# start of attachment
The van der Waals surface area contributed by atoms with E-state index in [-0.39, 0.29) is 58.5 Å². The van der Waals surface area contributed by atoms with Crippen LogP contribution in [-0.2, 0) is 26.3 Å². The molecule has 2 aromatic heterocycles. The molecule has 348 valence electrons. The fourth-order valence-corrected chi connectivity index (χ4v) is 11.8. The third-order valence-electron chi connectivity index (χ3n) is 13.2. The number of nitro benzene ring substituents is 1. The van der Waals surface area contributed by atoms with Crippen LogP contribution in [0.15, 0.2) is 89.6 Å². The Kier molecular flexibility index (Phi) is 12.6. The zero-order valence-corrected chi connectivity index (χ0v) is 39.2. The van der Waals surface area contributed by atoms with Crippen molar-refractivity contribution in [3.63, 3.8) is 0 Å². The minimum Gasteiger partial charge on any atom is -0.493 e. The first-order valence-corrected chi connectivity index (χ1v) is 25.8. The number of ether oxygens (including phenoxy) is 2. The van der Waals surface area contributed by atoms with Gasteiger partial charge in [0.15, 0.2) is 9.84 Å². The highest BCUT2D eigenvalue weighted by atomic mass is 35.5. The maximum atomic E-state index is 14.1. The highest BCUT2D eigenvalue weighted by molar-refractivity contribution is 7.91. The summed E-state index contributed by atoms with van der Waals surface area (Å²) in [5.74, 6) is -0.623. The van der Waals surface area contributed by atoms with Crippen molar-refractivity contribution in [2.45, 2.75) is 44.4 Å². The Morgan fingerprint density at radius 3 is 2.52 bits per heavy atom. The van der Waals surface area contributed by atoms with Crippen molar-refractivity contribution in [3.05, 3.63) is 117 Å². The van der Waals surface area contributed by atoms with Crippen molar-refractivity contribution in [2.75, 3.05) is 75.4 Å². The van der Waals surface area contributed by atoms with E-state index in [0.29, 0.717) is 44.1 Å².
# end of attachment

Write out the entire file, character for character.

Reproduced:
The van der Waals surface area contributed by atoms with E-state index in [-0.39, 0.29) is 58.5 Å². The van der Waals surface area contributed by atoms with Crippen LogP contribution in [-0.2, 0) is 26.3 Å². The molecule has 2 aromatic heterocycles. The molecule has 348 valence electrons. The fourth-order valence-corrected chi connectivity index (χ4v) is 11.8. The third-order valence-electron chi connectivity index (χ3n) is 13.2. The number of nitro benzene ring substituents is 1. The van der Waals surface area contributed by atoms with Crippen LogP contribution in [0.15, 0.2) is 89.6 Å². The Kier molecular flexibility index (Phi) is 12.6. The zero-order valence-corrected chi connectivity index (χ0v) is 39.2. The van der Waals surface area contributed by atoms with Crippen molar-refractivity contribution in [3.63, 3.8) is 0 Å². The minimum Gasteiger partial charge on any atom is -0.493 e. The first-order valence-corrected chi connectivity index (χ1v) is 25.8. The number of ether oxygens (including phenoxy) is 2. The van der Waals surface area contributed by atoms with Gasteiger partial charge in [0.15, 0.2) is 9.84 Å². The highest BCUT2D eigenvalue weighted by atomic mass is 35.5. The maximum atomic E-state index is 14.1. The highest BCUT2D eigenvalue weighted by molar-refractivity contribution is 7.91. The summed E-state index contributed by atoms with van der Waals surface area (Å²) in [5.74, 6) is -0.623. The van der Waals surface area contributed by atoms with Crippen molar-refractivity contribution in [2.45, 2.75) is 44.4 Å². The Morgan fingerprint density at radius 3 is 2.52 bits per heavy atom. The van der Waals surface area contributed by atoms with Crippen molar-refractivity contribution in [3.05, 3.63) is 117 Å². The van der Waals surface area contributed by atoms with Crippen molar-refractivity contribution in [2.75, 3.05) is 75.4 Å². The van der Waals surface area contributed by atoms with E-state index in [0.29, 0.717) is 44.1 Å².